It is not certain whether Gerard came from present-day Italy or France. He went to Jerusalem and there, towards the end of the eleventh century, he established a hospice for pilgrims and the sick next to the Church of St. John. To maintain this work he founded a religious community, which he governed in accordance with the Rule of St. Augustine. On 15 February 1113, Pope Paschal II solemnly approved the new Order, which had been established even before the first Crusaders went to Palestine to recover the Holy Sepulchre. The Pope's Letters Apostolic, Piae postulatio voluntatis, were addressed to 'Gerard, Founder and Warden of the hospice at Jerusalem and to his lawful successors.' Gerard died at Jerusalem in 1120. This is also the day on which, in 1993, the Grandmaster decreed the Restoration of the Grand Priory of England.
O God, who exalted blessed Gérard because of his care for the poor and the sick, and through him founded in Jerusalem the Order of St. John the Baptist, give us the grace of seeing, as he did, the image of your Son in our brothers and sisters. We ask this through our Lord Jesus Christ your Son, who lives and reigns with you and the Holy Spirit One God, for ever and ever. Amen.
(From: The Missal with readings of the Order of St. John of Jerusalem of Rhodes, & of Malta, London 1997)
Here we must write a new chapter of the Golden Legend. May we be able to give to this tale the charm and flavour of Voragine!
To begin from the very inception of the Order, we must salute the founder, the Blessed Gerard.
His origins are uncertain and in dispute by historians; his patronymic is not even known with certainty. Did Gherard, or Girard, or Geraud, or Gerald, or Gerard Tenque or Tunc belong to the illustrious family of Saint-Didier or was he a simple artisan? Was he hermit of Saint Augustine or an oblate of Saint Mary Latin? Was he born at Martigues in Provence or at Sasso di Scalo, near Amalfi?
Whatever may be the truth, it was at Manosque, without any doubt whatever, that his relics remained from 1283 - that is, from the capture of Acre by the Mohammedans and the rallying of the Hospitallers on Cyprus - until the French Revolution destroyed them. Yet, a humerus and a vertebra of the holy body were saved and kept in the church of Martigues. After the "separation" and inventories, it has been possible to see these remains in a closet of that city's town hall. That fact would lead us to believe that the Blessed Gerard is from Provence. Cut can he be from Amalfi? Who can say?
Before the First Crusade, he was already in charge of the Hospital of Jerusalem then served, at least spiritually by Benedictine monks - a fact which might lead us to think that he was indeed an oblate.
When the crusaders besieged the Holy City, Gerard used his influence to facilitate their victory. Legend even insists that he threw food to them over the walls and that, denounced, he was led before the Mohammedan governor and commanded to show what was in the bag he carried; only stones were found in it. But his rapacious adversaries suspected that he had a treasure hidden in his Hospital. He was imprisoned, questioned, and tortured. It was there that the crusaders delivered him from his chains, after they had taken the city's last defences by storm. Gerard's toes and fingers had been atrociously burned.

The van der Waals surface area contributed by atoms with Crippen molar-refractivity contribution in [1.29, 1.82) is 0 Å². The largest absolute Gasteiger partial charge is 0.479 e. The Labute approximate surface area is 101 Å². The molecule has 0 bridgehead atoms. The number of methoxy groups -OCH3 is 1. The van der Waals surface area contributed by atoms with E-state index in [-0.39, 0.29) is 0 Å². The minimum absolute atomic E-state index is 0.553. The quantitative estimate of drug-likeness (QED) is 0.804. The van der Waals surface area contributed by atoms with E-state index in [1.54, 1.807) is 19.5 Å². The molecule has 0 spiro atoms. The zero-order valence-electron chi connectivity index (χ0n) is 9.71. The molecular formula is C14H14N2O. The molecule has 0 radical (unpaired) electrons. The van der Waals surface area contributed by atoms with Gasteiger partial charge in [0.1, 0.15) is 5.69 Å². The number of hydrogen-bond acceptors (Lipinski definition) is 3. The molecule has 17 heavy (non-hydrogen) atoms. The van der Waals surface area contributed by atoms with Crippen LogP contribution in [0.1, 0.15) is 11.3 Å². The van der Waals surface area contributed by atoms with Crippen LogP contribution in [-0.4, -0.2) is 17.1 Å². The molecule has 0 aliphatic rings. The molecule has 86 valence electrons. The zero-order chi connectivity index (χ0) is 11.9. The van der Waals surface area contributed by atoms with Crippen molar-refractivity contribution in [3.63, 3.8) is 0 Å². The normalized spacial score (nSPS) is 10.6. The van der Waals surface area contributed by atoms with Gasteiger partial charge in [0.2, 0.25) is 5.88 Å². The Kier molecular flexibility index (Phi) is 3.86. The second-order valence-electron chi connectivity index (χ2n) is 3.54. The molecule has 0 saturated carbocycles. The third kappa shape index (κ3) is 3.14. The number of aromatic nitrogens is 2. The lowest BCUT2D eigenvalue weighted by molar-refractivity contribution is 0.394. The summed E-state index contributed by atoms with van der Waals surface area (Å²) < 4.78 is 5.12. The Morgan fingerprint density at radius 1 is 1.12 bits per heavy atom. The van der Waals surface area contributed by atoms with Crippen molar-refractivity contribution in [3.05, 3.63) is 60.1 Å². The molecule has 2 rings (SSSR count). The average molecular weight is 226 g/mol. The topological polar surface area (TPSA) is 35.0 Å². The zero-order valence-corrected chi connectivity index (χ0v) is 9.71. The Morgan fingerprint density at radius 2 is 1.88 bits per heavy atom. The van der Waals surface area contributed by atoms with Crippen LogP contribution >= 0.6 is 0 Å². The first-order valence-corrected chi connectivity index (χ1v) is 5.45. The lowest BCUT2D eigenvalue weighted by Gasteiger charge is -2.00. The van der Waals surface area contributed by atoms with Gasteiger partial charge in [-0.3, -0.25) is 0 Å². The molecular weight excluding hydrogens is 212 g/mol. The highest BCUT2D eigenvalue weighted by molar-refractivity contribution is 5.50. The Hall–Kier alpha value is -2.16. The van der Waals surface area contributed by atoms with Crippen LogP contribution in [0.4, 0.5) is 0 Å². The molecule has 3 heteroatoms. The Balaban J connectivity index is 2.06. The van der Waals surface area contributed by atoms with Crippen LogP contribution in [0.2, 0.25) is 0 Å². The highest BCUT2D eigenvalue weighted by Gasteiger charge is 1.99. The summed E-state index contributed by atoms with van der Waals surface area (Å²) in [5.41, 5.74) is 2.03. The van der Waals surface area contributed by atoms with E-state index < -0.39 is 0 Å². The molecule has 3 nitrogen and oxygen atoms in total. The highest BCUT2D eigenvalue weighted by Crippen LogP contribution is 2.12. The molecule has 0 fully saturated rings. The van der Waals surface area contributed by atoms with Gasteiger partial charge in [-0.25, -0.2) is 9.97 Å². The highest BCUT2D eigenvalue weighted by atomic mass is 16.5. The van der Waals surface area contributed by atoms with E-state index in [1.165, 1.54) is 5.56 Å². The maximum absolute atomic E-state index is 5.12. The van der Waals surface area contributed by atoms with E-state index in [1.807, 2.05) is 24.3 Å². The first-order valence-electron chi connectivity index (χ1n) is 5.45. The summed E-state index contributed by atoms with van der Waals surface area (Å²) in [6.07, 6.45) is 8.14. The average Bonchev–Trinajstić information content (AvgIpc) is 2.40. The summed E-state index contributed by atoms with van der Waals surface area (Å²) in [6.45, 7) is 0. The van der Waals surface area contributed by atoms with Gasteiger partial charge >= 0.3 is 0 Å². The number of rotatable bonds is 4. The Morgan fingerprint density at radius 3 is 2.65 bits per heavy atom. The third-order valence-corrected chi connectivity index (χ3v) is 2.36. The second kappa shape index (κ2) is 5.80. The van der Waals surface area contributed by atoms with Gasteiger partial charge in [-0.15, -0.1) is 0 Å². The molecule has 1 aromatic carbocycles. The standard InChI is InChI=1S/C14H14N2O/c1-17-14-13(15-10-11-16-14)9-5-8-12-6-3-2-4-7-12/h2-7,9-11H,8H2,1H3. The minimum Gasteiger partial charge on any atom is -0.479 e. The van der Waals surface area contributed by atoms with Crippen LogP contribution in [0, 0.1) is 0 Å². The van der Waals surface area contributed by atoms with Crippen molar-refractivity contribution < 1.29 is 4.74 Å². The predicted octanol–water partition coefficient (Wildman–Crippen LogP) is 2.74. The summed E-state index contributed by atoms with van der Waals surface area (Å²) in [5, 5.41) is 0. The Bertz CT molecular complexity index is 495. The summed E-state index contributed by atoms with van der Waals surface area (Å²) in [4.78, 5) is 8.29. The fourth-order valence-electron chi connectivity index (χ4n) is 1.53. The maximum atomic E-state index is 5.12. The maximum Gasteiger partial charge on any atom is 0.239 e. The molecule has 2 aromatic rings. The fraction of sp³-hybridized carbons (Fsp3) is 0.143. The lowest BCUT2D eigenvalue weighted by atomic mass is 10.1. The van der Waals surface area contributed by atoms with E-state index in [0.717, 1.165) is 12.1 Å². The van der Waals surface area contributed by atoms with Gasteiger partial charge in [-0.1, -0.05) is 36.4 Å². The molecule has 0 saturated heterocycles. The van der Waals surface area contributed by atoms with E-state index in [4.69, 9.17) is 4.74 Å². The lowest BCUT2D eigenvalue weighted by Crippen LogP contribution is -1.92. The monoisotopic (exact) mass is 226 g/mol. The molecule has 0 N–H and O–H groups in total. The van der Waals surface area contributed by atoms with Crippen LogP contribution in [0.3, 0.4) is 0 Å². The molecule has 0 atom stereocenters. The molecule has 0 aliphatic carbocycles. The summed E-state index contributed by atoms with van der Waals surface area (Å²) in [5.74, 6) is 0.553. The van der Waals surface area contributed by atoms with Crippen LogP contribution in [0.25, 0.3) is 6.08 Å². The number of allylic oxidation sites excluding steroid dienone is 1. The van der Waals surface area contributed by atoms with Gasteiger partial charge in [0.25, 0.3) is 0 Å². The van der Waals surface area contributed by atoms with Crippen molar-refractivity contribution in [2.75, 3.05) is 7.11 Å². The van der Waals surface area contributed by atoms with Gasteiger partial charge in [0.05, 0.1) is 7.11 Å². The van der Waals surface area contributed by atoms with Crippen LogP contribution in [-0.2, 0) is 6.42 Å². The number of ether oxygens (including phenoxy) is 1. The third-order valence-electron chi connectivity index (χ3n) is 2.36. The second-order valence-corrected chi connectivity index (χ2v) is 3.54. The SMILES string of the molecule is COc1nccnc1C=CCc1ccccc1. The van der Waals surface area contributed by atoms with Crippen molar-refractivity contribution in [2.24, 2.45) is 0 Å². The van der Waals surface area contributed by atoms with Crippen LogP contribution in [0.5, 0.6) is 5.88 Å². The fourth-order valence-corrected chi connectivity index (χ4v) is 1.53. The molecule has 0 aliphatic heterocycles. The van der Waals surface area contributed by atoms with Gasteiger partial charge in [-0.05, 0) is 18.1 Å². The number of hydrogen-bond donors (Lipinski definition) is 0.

Free, and deep in the favour of King Godefroy de Bouillon because of the services rendered during the siege, Gerard, having come back to the Hospital, re-organized it and accepted all the sick and wounded Christians brought to him. He took care of them diligently and charitably. Certain patients of his, touched by his example, stayed with him as male nurses; others returned to their countries and gave him liberal donations.
During these events, Gerard separated from the Benedictines, who could not reconcile their rule with the new state of things: the development of the Hospital and the influx of lay vocations. Resigning themselves, we hope, the good monks built a church not far from Saint John. Gerard added to the Hospital a house in which to lodge his brothers. He adopted for them the Rule of Saint Augustine, which was flexible enough to be adapted to their special mission. Two popes addressed Bulls to him, encouraging his enterprise and blessing it.
He died simply, on September 3, 1120.
We find in him the typical example of those active mystics who are not men with great projects and plans laid far in advance, but who can meet the challenges of the moment and at times foresee them. An event as abnormal in its consequences as a crusade does not disturb Gerard. He adjusts himself to it as best he can and at his own risk, according to his conscience; then he returns to his work, moulding it to the new necessities. Does it require a painful decision, a separation, a complete re-organization? The act is accomplished and history does not state whether it was without clash and pain. But the basic aim is reached: the relief of bodies and well-being of souls; the goal is attained thanks to the new group of those religious, of a special type, unknown up to that time and answering in an original and military way the appeal of divine charity. That creation is a perfecting and not a destruction of the work already existing before him. It denotes the talented flexibility of Gerard's spirit as shell as his great humility.
All men of the Middle Ages venerated his virtues, and gave him the title of Blessed, which in the language of that period was equivalent to canonization. That is how he has always been considered among the knights of Saint John of Jerusalem, his children. That is how we pray to him and invoke him, in conformity with the decisions of Benedict XIV.
(From: Ducaud-Bourget, Msgr. François: The Spiritual Heritage of The Sovereign Military Order of Malta, Vatican 1958)
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